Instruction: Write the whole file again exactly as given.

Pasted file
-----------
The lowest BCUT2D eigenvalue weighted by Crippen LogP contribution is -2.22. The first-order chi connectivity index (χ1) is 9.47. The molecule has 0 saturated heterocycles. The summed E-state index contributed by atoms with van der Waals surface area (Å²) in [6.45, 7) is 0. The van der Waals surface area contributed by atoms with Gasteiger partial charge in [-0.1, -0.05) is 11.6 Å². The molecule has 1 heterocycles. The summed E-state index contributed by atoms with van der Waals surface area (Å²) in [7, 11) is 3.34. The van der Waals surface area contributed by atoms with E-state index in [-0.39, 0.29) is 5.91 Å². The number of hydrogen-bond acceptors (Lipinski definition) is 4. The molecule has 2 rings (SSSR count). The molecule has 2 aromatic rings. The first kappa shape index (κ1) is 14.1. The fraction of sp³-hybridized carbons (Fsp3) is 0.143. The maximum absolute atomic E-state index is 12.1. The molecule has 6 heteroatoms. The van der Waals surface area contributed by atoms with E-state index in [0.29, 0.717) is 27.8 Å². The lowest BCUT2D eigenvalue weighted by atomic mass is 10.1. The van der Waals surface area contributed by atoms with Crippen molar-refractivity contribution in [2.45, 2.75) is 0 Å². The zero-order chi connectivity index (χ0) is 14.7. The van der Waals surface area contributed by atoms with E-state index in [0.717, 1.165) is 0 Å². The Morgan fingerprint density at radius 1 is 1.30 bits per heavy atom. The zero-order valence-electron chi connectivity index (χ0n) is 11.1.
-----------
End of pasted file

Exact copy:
The lowest BCUT2D eigenvalue weighted by Crippen LogP contribution is -2.22. The first-order chi connectivity index (χ1) is 9.47. The molecule has 0 saturated heterocycles. The summed E-state index contributed by atoms with van der Waals surface area (Å²) in [6.45, 7) is 0. The van der Waals surface area contributed by atoms with Gasteiger partial charge in [-0.1, -0.05) is 11.6 Å². The molecule has 1 heterocycles. The summed E-state index contributed by atoms with van der Waals surface area (Å²) in [7, 11) is 3.34. The van der Waals surface area contributed by atoms with E-state index in [-0.39, 0.29) is 5.91 Å². The number of hydrogen-bond acceptors (Lipinski definition) is 4. The molecule has 2 rings (SSSR count). The molecule has 2 aromatic rings. The first kappa shape index (κ1) is 14.1. The fraction of sp³-hybridized carbons (Fsp3) is 0.143. The maximum absolute atomic E-state index is 12.1. The molecule has 6 heteroatoms. The van der Waals surface area contributed by atoms with E-state index in [0.29, 0.717) is 27.8 Å². The lowest BCUT2D eigenvalue weighted by atomic mass is 10.1. The van der Waals surface area contributed by atoms with Crippen molar-refractivity contribution in [2.45, 2.75) is 0 Å². The zero-order chi connectivity index (χ0) is 14.7. The van der Waals surface area contributed by atoms with E-state index in [0.717, 1.165) is 0 Å². The Morgan fingerprint density at radius 1 is 1.30 bits per heavy atom. The zero-order valence-electron chi connectivity index (χ0n) is 11.1.